Students returning to college campuses this fall may experience a transition similar to what astronauts go through when they return to Earth after a mission in outer space. The shift can be dramatic, even after a short trip. The longer the mission, the longer it takes to reacclimate.
“Like we’ve been on this really long flight into outer space, sometimes it feels like we’ve just been in another universe,” said Kim Hirabayashi, a professor of clinical education at the University of Southern California’s Rossier School of Education.
The long journey of the coronavirus pandemic took students through dimensions of online learning, social isolation, economic anguish, personal loss and mass grief. It resulted in psychological distress for many.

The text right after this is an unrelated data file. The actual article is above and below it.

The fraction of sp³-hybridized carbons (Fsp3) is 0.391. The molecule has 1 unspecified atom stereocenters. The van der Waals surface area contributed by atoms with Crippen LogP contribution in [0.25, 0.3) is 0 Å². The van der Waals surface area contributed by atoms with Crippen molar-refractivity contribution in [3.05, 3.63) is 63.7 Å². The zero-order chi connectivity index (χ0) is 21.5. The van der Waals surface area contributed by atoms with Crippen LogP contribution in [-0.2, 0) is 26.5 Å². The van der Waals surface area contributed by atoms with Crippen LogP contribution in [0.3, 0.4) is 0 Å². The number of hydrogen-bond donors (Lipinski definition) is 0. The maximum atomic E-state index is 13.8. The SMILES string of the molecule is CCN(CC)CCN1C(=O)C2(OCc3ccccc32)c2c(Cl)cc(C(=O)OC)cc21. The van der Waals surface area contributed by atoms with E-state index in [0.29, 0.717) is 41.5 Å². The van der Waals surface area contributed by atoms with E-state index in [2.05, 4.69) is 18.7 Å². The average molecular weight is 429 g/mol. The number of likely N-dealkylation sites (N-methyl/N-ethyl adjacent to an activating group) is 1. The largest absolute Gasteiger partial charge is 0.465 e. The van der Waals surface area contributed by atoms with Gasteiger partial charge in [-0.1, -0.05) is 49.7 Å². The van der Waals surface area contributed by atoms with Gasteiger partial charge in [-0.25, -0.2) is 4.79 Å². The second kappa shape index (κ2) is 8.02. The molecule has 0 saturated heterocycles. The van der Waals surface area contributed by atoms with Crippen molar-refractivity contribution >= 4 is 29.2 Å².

That distress can take the form of burnout, which appears to be increasing. At Ohio State, the number of students reporting feelings of burnout leapt 31 percentage points during the last academic year — from 40 percent of students in August 2020 to 71 percent in April, according to a university study. The report also found marked increases in anxiety, depression and unhealthy coping mechanisms such as substance use, lack of physical activity and social isolation over the eight-month period. Researchers plan to survey students again this fall.
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